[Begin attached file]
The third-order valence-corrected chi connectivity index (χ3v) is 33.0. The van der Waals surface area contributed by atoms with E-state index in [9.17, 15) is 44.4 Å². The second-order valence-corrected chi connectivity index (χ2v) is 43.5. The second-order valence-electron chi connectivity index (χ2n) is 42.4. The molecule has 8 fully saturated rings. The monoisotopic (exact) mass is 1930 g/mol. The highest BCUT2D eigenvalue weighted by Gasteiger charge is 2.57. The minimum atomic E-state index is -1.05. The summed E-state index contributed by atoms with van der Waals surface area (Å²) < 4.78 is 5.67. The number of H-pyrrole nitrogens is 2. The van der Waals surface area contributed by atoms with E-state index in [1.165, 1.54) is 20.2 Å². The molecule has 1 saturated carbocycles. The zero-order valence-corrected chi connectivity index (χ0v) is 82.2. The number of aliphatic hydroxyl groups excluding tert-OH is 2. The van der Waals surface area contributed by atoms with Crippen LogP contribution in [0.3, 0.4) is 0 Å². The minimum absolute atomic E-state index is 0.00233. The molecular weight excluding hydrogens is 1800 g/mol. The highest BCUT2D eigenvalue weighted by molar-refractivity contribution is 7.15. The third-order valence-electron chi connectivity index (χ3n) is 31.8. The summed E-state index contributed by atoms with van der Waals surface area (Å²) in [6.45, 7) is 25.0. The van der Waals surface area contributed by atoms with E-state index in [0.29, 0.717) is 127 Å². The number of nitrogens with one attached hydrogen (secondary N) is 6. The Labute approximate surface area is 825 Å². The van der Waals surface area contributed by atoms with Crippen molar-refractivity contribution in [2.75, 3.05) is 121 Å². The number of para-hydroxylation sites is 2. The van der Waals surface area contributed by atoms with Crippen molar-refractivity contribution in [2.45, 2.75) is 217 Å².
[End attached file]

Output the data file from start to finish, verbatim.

The third-order valence-corrected chi connectivity index (χ3v) is 33.0. The van der Waals surface area contributed by atoms with E-state index in [9.17, 15) is 44.4 Å². The second-order valence-corrected chi connectivity index (χ2v) is 43.5. The second-order valence-electron chi connectivity index (χ2n) is 42.4. The molecule has 8 fully saturated rings. The monoisotopic (exact) mass is 1930 g/mol. The highest BCUT2D eigenvalue weighted by Gasteiger charge is 2.57. The minimum atomic E-state index is -1.05. The summed E-state index contributed by atoms with van der Waals surface area (Å²) < 4.78 is 5.67. The number of H-pyrrole nitrogens is 2. The van der Waals surface area contributed by atoms with E-state index in [1.165, 1.54) is 20.2 Å². The molecule has 1 saturated carbocycles. The zero-order valence-corrected chi connectivity index (χ0v) is 82.2. The number of aliphatic hydroxyl groups excluding tert-OH is 2. The van der Waals surface area contributed by atoms with Crippen LogP contribution in [0.3, 0.4) is 0 Å². The minimum absolute atomic E-state index is 0.00233. The molecular weight excluding hydrogens is 1800 g/mol. The highest BCUT2D eigenvalue weighted by molar-refractivity contribution is 7.15. The third-order valence-electron chi connectivity index (χ3n) is 31.8. The summed E-state index contributed by atoms with van der Waals surface area (Å²) in [6.45, 7) is 25.0. The van der Waals surface area contributed by atoms with E-state index in [0.29, 0.717) is 127 Å². The number of nitrogens with one attached hydrogen (secondary N) is 6. The Labute approximate surface area is 825 Å². The van der Waals surface area contributed by atoms with Crippen molar-refractivity contribution in [2.75, 3.05) is 121 Å². The number of para-hydroxylation sites is 2. The van der Waals surface area contributed by atoms with Crippen molar-refractivity contribution in [2.45, 2.75) is 217 Å².